By allowing ads to appear on this site, you support the local businesses who, in turn, support great journalism.
All state workers being asked to sacrifice
Calls for furloughs for all state employees
Placeholder Image
Teachers are not the only victims to the furloughs and budget cuts plaguing the state.
At an estimated $900 million in the hole, Governor Sonny Perdue called on everyone to pick up a shovel to help dig the state out of the deficit.
And every state employee is being asked to take three days without pay during the rest of the calendar year until December.
In addition, state agencies also need to cut their budgets by five percent.
“It’s not just automatic that they announce it one day and begin it the next,” said Gordy Wright, spokesperson for the Georgia department of public safety.
“Really, there’ll be no difference noticed to the public. It’s the equivalent of someone calling in sick.”
Furloughs at patrol posts across the state won’t mean fewer troopers to patrol the highways.
“We’re trying to plan the furlough days when traffic is lightest,” Wright said. “Each supervisor would have a general idea when the lighter days would be so furloughs be scheduled and not diminish service to the public.”
But blows to an already-hammered Medicaid will mean nothing but diminished services.
“From a Medicaid standpoint, it’s kind of early to know what the cuts will mean,” said Timothy Sweeney with the Georgia Budget and Policy Institute.
He suspects the foggy forecast will clear up Aug. 13 and 27 when Department of Community Health meets.
Agencies are required to send their proposals for three percent cuts by Sept. 1.
“I think there’s definitely concern how these cuts will affect the services that a lot of people depend on, especially in an economy that’s still in trouble,” Sweeney said.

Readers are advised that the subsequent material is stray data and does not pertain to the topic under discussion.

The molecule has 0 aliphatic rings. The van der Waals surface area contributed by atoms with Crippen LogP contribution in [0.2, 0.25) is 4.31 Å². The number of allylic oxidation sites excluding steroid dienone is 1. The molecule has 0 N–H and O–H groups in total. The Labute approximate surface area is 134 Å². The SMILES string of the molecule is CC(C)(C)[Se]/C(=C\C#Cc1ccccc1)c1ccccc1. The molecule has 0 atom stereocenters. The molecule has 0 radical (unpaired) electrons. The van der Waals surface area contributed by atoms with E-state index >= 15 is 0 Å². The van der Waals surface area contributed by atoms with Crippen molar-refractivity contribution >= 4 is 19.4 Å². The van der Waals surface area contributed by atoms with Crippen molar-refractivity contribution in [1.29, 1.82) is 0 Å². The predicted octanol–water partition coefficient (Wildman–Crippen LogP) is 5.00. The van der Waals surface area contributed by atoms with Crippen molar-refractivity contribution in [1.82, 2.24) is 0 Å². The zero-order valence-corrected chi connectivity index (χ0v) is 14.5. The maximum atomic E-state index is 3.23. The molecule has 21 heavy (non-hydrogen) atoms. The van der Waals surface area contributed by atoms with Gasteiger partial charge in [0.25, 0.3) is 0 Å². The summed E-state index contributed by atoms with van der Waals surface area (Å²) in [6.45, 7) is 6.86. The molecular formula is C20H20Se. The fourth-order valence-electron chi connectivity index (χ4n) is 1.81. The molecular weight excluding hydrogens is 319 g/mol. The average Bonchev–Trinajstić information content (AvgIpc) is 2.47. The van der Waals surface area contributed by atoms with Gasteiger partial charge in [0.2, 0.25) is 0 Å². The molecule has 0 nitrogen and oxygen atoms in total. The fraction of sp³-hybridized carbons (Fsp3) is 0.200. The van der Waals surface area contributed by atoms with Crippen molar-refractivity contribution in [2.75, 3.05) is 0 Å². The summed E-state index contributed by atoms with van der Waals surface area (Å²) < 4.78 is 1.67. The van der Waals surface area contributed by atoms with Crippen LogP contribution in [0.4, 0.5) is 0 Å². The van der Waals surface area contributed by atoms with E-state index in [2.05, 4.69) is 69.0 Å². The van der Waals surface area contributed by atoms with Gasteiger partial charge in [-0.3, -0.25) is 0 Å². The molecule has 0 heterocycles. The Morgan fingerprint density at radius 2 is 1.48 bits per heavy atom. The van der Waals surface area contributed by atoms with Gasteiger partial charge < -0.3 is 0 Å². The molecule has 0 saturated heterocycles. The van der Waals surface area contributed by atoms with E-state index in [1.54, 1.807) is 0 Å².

Options include reducing reimbursement rates to hospitals and pharmacies, which trickles down to community public health.
Budget cuts hurt, but can also help, as evidenced in the $274 million the state saved from last month’s 25 percent mandated cuts, according to spokesperson Bert Brantley.
And it was a matter of choosing the lesser of two evils.
“If you don’t furlough, then really the only other option is to layoff,” Brantley said.  “I think given the option…I think this is certainly the more reasonable and common sense answer to that.”
And layoffs could make unemployment problems worse across the state.
“It would have the opposite effect of what we’re trying to do,” Brantley said. “This is a temporary problem. The economy is not going to be bad forever.”
Brantley said Tuesday’s announcement included input from the senate and the house.
“There was a lot of discussion, a lot of different ideas thrown out, so it’s a very cooperative process,” Brantley said.
But, Sweeney said, drastic budget cuts and furloughs may have been avoided.
“There were options on the table last session that would [have] help to raise more revenue,” Sweeney said, mentioning the failed tobacco tax that might have brought in $440 million.
“Definitely the level of cuts could’ve been, and could be still, mitigated by finding addition sources of revenue.”
Though county governments cried, one of the bigger money-savers for the state was the estimated $428 million from doing away with the homeowners tax relief grant.
“Our agencies have done a tremendous job in the cuts they made so far,” Brantley said. “They’ve been able to manage…and really maintain a level of service that hasn’t been a great inconvenience to our citizens.”  
“I know they’ll take these cuts very seriously and think very hard on how to achieve them and maintain services as much as possible,” Brantley said.
Sign up for our e-newsletters